Predictors of Preoperative Weight Loss in Morbidly Obese Adults Waiting for Bariatric Surgery: A Prospective Cohort Study
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Preoperative weight loss is encouraged before bariatric surgery, as it is associated with improved surgical conditions. It has also been related to better postoperative outcomes, but this relationship is less clear. However, little is known about what predicts weight loss preoperatively, so the aim was to identify psychosocial and clinical predictors of preoperative weight loss.
Weight was measured at the first visit, the time of surgery approval, and on the day of surgery in 286 bariatric surgery patients (227 women). A questionnaire consisting of multiple psychosocial measures was completed before surgery.
Preoperatively, patients experienced a mean weight loss of 3.8 %. Men lost significantly more weight than women (mean = 5.4, SD = 6.0 vs. mean = 3.4, SD = 5.8, t = −2.3, p < 0.05), and 43.2 % of the patients lost ≥5% of their body weight. A high weight loss goal (β = 0.20, p < 0.001), frequent self-weighing (β = 0.18, p < 0.002), and being close to or at highest lifetime weight when applying for surgery (β = −0.30, p < 0.0001) were identified as predictors of weight loss, after controlling for body mass index (BMI), gender, and length of preoperative time period.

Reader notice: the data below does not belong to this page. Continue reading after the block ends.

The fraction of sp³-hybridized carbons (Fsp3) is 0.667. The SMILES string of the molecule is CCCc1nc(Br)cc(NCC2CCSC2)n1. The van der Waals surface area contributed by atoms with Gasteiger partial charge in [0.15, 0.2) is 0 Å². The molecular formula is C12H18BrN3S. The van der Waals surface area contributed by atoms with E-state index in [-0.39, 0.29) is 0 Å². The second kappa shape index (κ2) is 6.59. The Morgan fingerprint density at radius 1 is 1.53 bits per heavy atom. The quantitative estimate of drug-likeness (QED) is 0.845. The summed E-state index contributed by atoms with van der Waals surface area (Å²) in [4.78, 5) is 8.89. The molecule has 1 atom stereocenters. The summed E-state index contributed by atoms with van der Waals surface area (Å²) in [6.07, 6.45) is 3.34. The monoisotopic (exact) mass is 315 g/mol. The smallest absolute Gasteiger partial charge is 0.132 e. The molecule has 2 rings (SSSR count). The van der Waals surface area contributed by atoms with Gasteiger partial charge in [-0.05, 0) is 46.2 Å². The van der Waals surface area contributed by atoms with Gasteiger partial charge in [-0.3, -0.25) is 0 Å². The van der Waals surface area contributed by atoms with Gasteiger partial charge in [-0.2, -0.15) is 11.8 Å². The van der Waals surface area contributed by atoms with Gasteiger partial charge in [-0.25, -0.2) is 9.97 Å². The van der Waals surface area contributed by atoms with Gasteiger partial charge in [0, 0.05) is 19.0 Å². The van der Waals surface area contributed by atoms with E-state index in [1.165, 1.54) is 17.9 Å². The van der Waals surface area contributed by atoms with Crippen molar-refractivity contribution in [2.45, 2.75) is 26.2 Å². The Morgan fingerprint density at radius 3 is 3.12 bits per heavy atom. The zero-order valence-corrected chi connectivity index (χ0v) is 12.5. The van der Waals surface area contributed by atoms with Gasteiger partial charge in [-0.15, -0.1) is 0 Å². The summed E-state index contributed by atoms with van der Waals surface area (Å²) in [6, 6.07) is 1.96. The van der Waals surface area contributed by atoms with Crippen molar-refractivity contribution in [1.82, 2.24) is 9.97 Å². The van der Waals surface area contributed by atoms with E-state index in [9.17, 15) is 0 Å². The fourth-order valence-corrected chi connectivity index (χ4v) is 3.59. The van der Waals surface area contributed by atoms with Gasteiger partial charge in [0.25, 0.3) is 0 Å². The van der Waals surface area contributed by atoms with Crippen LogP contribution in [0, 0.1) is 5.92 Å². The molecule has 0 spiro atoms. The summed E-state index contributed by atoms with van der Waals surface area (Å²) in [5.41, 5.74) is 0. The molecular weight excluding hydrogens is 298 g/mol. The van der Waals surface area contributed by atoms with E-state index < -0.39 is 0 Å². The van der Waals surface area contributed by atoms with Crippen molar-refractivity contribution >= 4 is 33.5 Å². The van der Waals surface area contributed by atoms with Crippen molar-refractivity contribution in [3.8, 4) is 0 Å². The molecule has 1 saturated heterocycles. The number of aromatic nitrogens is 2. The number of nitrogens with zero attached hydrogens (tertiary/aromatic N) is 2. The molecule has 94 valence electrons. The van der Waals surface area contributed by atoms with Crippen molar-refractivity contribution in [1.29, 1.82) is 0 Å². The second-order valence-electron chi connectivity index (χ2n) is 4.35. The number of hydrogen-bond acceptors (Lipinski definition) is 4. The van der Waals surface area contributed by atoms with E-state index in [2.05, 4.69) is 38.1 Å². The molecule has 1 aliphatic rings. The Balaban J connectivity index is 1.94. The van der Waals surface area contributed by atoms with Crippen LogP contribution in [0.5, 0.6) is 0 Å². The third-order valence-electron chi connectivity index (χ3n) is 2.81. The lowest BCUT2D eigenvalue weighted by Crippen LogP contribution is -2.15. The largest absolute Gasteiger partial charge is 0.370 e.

A relatively low proportion of patients lost the recommended weight preoperatively. Our results indicate that patients benefit from monitoring weight preoperatively and that allowing patients to keep their high weight loss goals may contribute to higher weight loss. Further investigation of these predictors could provide valuable knowledge regarding how to support and motivate patients to lose weight preoperatively.
KeywordsBariatric surgery Preoperative weight loss Morbidly obese Psychosocial
Falko F. Sniehotta is funded by Fuse, the Centre for Translational Research in Public Health, a UK Clinical Research Collaboration Public Health Research Centre of Excellence based on funding from the British Heart Foundation, Cancer Research United Kingdom, Economic and Social Research Council, Medical Research Council, and the National Institute for Health
Conflict of Interest
The authors declare that they have no conflict of interest.
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